God, Flag, Pickup Truck, and Lesbian Singer

BY GARY M. KRAMER | One does not have to listen to — or even like — country music to appreciate the emotion-filled, confessional documentary “Wish Me Away,” a film that recounts the historic coming out of singer/ songwriter Chely Wright.

Wright’s story of fear and courage is told through a seamless integration of her songs, photos, and videos (both personal and professional), as well as interviews with the singer’s family, friends, colleagues, and supporters. The result is not just a compelling portrait of a country music superstar struggling with her sexuality, but also a revealing behind-the-scenes look at how her public coming out campaign was orchestrated.

For viewers unfamiliar with the country music star from Wellsville, Kansas, “Wish Me Away” documents Wright’s place in the Nashville scene. She won the Top New Female Vocalist award from the Academy of Country Music in 1995. She then had a hit song with “Shut Up and Drive,” and later went to #1 on the country music charts with her single “Single White Female.”

The film also shows how “no one is out in Nashville” and that country music — long representative of the flag, the family, and God — may not be ready for an openly gay performer. As end credit notes show, they may still not be.

“Wish Me Away” only briefly addresses the professional ramifications of Wright’s coming out. This is disappointing given the emphasis everyone in the film places on the potential for damaging her career her announcement created. More should have been included about how Wright’s music career suffered as a result of her declaration she is a lesbian. The film merely suggests that it did.

The real focus of this intimate documentary is Wright’s struggle with a lifetime of lying about her sexuality. Viewers follow her years-long journey and root for Wright as she goes from closeted star to bold, out lesbian waving the rainbow flag at Pride events.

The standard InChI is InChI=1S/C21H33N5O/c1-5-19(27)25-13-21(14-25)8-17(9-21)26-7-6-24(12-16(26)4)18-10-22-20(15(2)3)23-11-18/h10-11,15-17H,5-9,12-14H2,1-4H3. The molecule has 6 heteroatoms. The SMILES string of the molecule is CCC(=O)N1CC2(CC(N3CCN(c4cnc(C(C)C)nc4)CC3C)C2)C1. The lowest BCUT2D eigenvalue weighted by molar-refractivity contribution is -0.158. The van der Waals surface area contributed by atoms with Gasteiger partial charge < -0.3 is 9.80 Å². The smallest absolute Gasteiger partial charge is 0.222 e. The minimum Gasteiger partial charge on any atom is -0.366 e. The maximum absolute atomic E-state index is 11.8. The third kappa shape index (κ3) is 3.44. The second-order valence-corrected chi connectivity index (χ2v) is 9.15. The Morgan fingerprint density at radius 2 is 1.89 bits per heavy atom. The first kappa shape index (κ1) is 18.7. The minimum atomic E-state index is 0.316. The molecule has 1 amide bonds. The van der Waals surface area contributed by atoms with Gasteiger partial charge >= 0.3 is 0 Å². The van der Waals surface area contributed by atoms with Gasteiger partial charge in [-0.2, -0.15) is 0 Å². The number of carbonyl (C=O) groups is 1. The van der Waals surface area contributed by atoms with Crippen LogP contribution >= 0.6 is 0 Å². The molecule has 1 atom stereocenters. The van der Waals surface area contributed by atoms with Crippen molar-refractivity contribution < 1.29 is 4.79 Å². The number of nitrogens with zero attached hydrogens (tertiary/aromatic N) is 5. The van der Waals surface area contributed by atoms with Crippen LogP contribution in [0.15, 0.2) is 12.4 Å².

As she wrestles with her decision to break her silence, beset by shame, Wright is likable and appealing. Personal clips of her interacting with her sister are charming and funny. And she is touching in segments that reveal a scared young woman on the brink of personal freedom.

Wright explains how self-hatred led her to reject the example of out lesbian Billie Jean King. She also acknowledges botched romantic relationships, admitting she was unfair in her breakups with fellow country music star Brad Paisley as well as a woman she loved and lived with. Wright’s candor is authentic, and it provides a deeper understanding of how secretive — and tortured — she was.

By articulating what held her back, Wright makes clear just how liberating her coming out was, offering, in the process, an inspirational lesson for her fans and the film’s audience.

Wright’s struggle was handled with grace and tears, and she went through the familiar stages of denial, anger, bargaining, depression, and acceptance. The singer weeps throughout the film, telling stories of lying about and hiding her sexuality. Particularly moving are discussions between Wright and her pastor, Reverend Dr. C. Welton Gaddy. She lets loose her tears describing her suicide attempt and her efforts to pray away the gay.

Viewers will likely cry as well. It’s hard not to well up with tears and admiration when Wright’s father discusses how much he loves his daughter on “Oprah.”

When she came out, Wright did so in a very public campaign. Talking to celebrity publicist Howard Bragman, she is seen learning how to answer questions about her self-acceptance and counter attacks from fans who might feel betrayed. His advice is useful, and it assuages her fears about backlash.

“Wish Me Away” provides a valuable tool for anyone needing to find self-acceptance and confidence in the coming out process. Wright’s lessons resonate well beyond the already ample legions of country music fans.

WISH ME AWAY | Directed by Bobbie Birleffi and Beverly Kopf |First Run Features | Opens Jun. 1 | Quad Cinema | 34 W. 13th St. | quadcinema.com

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